ration, the Jhonpra and the mosque of Altamash at Delhi 
are probably unrivalled. Nothing in Cairo or in Persia 
is so exquisite in detail, and nothing in Spain or Syria 
can approach them for beauty of surface decoration." 

The building was originally constructed as a 
College house. It was built in the form of a square 
259 feet each side, with cloisters on all the four sides 
enclosing a spacious court-yard, and four splendid 
star-shaped cloister towers on the four corners, 
surmounted by magnificent chhatrees. The building 
stood on a high terrace, and was originally constructed 
against the scarped rock of the hill, having the 
Saraswati Mandir (Temple of Learning) on the western 
side, and entrances towards the south and east. The 
interior consisted of a quadrangle 200 feet by 175 feet. 
A comparison of this building with an almost similar 
one at Dhar also converted into a rnosque, and which is 
still known as Raja Bhoja's Pathshala (School), would 
remove all lingering doubts regarding its origin. The 
towers, the exquisitely-designed fluting and ornamental 
bands of the columns, and the wonderful cloisters in the 
shape of a quadrangle, which originally extended to 
770 feet, and of which only 164 feet are now left, 
were destroyed by the ignorant bigotry and fanaticism 
of the Afghans of Grhor, who attacked Ajmer under 
Shahabuddin Ghori in 1192 A. D. 

1 Archaeological Survey of India, Vol. ii, p. 263. 
a History of Eastern and Indian Architecture, p. 


They then began to convert it into a mosque; the 
alteration consisted principally of the addition of the 
magnificent screen-wall, consisting of seven arches 1 
fronting the western side, and the insertion in the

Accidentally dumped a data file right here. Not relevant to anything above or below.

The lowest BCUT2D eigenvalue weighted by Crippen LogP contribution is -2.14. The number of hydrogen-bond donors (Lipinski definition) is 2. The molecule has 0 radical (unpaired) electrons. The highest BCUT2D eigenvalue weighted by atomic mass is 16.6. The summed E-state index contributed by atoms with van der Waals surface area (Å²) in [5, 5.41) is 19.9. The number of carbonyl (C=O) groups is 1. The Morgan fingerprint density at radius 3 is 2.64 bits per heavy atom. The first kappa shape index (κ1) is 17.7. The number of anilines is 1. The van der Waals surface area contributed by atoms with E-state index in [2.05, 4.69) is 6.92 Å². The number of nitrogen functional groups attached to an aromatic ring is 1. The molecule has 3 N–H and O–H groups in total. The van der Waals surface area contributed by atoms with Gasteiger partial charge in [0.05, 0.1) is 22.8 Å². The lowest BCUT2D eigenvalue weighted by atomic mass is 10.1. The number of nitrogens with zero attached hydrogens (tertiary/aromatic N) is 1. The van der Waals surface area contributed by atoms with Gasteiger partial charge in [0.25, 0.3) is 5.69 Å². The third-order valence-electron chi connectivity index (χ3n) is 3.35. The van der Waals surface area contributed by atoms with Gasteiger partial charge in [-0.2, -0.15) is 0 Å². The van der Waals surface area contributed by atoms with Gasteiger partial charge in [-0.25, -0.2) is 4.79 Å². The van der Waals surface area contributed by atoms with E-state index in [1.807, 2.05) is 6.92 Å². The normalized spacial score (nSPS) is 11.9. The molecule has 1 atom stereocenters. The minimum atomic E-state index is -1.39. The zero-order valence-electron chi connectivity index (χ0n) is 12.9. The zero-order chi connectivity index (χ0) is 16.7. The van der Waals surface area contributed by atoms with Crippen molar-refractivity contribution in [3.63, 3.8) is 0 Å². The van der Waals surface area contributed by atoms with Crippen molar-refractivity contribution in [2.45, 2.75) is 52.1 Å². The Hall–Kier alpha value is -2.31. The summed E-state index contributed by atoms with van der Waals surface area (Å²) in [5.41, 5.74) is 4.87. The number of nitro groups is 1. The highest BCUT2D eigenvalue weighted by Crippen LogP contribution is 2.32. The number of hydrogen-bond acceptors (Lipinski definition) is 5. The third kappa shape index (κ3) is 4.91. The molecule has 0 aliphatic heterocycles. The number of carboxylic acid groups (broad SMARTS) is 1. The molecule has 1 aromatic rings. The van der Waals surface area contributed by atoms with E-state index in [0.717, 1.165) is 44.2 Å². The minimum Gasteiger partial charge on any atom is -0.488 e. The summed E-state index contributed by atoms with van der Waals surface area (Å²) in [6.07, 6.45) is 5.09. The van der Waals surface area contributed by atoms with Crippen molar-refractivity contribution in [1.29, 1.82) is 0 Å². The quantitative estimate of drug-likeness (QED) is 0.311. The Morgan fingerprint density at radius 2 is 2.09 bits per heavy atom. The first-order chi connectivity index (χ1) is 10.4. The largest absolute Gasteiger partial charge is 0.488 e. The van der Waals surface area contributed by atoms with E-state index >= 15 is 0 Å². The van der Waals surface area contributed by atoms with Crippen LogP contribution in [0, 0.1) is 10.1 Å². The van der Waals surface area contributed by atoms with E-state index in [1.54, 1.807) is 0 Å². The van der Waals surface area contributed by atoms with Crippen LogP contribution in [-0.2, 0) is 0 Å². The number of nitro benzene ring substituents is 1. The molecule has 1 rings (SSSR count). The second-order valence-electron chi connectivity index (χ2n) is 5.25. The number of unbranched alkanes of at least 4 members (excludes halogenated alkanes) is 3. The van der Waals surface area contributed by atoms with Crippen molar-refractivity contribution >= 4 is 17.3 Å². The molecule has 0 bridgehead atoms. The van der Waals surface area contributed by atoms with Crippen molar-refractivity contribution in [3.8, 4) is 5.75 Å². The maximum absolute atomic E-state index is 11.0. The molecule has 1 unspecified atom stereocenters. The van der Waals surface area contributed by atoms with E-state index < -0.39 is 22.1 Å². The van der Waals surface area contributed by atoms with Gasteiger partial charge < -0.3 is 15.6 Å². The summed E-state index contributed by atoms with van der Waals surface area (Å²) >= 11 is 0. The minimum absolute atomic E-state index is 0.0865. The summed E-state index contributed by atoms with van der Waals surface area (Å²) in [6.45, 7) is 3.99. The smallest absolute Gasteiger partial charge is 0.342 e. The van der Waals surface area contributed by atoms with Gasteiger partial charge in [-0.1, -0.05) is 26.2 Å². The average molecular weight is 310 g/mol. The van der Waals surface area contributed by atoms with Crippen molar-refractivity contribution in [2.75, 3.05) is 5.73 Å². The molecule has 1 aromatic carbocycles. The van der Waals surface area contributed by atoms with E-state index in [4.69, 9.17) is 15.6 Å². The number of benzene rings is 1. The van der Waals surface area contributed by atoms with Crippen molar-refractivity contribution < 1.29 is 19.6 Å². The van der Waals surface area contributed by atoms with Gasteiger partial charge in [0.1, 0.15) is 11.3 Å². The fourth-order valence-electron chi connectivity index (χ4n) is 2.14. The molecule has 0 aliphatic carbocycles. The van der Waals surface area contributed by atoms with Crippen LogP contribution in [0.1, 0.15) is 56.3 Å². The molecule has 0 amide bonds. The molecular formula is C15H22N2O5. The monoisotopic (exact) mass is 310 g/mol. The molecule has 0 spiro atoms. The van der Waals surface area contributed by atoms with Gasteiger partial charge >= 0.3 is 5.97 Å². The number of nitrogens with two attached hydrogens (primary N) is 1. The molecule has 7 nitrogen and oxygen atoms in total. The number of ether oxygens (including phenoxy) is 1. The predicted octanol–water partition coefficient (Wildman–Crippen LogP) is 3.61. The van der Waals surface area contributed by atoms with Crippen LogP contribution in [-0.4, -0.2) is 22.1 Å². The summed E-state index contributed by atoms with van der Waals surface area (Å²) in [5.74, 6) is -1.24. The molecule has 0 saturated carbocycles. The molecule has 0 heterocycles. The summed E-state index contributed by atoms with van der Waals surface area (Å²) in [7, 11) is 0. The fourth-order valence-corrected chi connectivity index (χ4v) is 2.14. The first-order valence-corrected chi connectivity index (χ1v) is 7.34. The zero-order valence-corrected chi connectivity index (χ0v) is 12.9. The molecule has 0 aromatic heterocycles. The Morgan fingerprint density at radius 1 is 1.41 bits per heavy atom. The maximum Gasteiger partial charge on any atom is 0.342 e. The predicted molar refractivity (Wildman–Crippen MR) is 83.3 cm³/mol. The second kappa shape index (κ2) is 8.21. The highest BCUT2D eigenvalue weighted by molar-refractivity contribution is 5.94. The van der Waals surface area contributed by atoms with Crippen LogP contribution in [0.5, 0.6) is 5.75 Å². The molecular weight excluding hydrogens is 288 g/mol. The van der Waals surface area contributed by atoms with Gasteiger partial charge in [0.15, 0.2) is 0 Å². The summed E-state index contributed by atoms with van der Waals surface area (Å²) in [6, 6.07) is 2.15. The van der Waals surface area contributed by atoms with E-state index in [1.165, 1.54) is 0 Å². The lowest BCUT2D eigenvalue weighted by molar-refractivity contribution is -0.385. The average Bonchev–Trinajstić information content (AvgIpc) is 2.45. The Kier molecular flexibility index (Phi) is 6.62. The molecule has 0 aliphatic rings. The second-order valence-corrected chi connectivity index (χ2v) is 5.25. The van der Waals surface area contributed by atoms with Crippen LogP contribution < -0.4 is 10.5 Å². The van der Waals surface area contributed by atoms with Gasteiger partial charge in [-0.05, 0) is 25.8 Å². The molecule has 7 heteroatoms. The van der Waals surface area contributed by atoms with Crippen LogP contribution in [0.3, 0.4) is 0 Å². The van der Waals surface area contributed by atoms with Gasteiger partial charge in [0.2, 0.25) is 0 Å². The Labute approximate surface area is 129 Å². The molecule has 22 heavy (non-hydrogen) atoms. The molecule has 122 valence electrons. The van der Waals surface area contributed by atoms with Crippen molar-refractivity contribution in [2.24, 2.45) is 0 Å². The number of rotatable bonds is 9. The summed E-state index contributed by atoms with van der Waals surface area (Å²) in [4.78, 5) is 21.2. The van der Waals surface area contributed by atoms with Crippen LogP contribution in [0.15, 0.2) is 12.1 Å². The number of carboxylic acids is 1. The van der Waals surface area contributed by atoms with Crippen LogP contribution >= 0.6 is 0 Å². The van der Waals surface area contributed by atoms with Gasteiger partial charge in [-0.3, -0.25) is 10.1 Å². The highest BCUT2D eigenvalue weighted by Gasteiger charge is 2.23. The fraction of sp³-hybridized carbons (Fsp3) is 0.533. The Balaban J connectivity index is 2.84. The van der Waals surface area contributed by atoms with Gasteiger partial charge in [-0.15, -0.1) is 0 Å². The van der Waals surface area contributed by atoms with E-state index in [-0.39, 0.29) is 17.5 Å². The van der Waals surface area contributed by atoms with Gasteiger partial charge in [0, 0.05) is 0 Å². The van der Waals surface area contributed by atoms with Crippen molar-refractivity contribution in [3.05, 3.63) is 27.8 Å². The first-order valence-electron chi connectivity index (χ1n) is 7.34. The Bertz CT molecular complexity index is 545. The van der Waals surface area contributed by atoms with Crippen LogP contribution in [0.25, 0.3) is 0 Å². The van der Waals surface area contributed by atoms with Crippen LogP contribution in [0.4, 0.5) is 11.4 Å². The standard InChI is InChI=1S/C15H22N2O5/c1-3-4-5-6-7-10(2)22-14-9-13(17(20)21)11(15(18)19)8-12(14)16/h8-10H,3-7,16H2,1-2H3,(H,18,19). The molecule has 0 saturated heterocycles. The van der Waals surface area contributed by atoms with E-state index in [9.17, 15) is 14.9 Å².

back wall, of the inevitable mehrab or arch inseparable 
from a mosque, and the erection of a pulpit or mimbar 
near it. The imamgah or mehrab in white marble 
was built in 1199 A. D., and the screen wall was added 
during the time of Sultan Shamsuddin Altamash, about 
1213 A. D. The conversion was carried on under the 
management of different persons, the names of two of 
whom are recorded Abubaker, the son of Ahmad 
(1200 A. D.), and Ahmad, son of Muhammad the Aariz. 
Thus, the work of reconstruction or conversion took 
more than fifteen years from 1199 to 1213 A. T>. 

The Western side of the quadrangle is a 
vast pillared hall 248 feet long by 40 feet wide, 
covered by a flat recessed roof, which is divided into 
nine octagonal compartments corresponding with the 
seven arches of the screen wall and the two corners of 
the cloisters. In this hall there are five rows of 
columns, of which one row is placed against the back 
wall. Altogether there are 70 pillars now standing. 
These pillars have a greater height than those at the 
Kutub, and are more elegant in their sculpture and 
general appearance than the converted mosques in 
Malwa and Ahmedabad. 3 

" After confessing and admiring the taste" says 
Colonel Tod, "of the vandal architect, we passed under 
the arch to examine the more noble production of the 
Hindu. Its plan is simple and consonant with all the 
more ancient temples of the Jains. It is an extensive 
saloon, the ceiling supported by a quadruple range of 
columns, those of the centre being surmounted by 

1 The number of columns of the pillared hall ill fit in with the size of